Children with developmental coordination disorder are at greater risk of being overweight or obese according to a study published in CMAJ (Canadian Medical Association Journal) (pre-embargo link only) http://www.cmaj.ca/embargo/cmaj091454.pdf.
Developmental coordination disorder (DCD), which is manifested through coordination difficulties including fine and gross motor skills, affects 5% to 6% of school-aged children. It is present from birth but is usually not detected until later. DCD can interfere with normal daily activities including personal care, recreational involvement and academic skills such as handwriting.
The study followed 1979 students from 75 schools in Ontario, Canada over a two year period from grade 4 to grade 7. The researchers screened children for coordination difficulties and identified children who may have the disorder. They measured BMI and waist circumference.
“Although DCD has in the past been considered part of the normal continuum of motor proficiency or regarded as merely a “playground disorder” that can be relegated to a secondary position in the universe of children’s health concerns, these results, along with other recent research, suggest that this is no longer acceptable,” writes Dr. John Cairney, Department of Family Medicine, McMaster University, Hamilton, Ontario with coauthors.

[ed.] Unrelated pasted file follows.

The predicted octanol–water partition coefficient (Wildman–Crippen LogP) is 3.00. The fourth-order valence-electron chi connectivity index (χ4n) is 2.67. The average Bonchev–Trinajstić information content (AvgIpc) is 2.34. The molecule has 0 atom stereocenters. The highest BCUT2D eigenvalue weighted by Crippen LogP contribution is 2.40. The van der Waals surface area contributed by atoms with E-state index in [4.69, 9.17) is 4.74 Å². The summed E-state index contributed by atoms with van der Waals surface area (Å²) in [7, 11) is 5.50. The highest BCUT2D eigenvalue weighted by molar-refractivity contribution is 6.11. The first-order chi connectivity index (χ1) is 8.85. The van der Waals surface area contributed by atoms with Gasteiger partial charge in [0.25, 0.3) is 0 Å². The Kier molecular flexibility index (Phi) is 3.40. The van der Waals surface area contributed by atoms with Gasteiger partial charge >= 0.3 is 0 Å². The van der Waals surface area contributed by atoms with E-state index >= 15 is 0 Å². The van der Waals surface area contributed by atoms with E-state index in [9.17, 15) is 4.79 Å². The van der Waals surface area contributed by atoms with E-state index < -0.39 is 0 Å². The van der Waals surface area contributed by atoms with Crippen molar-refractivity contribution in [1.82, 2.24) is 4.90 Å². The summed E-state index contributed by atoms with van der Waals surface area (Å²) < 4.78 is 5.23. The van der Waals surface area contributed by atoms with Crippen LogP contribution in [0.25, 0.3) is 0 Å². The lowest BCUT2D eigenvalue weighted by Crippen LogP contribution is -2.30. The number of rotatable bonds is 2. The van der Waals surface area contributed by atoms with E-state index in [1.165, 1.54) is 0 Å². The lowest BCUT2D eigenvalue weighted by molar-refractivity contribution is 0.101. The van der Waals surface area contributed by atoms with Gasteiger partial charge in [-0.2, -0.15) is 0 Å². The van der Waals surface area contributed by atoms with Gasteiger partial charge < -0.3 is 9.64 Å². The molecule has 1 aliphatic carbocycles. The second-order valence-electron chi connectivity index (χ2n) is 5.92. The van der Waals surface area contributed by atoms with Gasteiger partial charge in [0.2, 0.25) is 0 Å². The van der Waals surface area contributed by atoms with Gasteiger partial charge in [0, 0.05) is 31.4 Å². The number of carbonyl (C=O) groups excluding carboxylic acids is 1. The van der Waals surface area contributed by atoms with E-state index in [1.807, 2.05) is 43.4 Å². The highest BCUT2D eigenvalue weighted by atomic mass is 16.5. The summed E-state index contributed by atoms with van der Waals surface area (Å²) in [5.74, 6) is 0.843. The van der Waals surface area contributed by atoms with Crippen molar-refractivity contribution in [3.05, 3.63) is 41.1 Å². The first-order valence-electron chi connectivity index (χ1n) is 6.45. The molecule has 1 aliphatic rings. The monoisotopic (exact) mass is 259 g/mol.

The researchers found children with possible developmental coordination disorder were three times more likely to be overweight than typically developing children, and the risk for obesity increased over time. There was no difference between boys and girls in prevalence rates.
The authors conclude “The findings have important implications for intervention. There is a clear need to take a broader, longer-term view of the health consequences of DCD.”
In a related commentary Professor Scott Montgomery, Örebro University Hospital, Örebro, Sweden, writes that “the hypothesis that poorer coordination results in reduced physical activity and thus unhealthy weight gain is plausible” but says other factors may be responsible for a higher risk of weight gain, including socio-economic factors, family stress and other forms of psychosocial stress. He writes that in addition to children with possible DCD, “perhaps we should extend our concern to a broader selection of children with poorer coordination who do not meet all of the DCD criteria, as they too will experience a higher obesity risk.”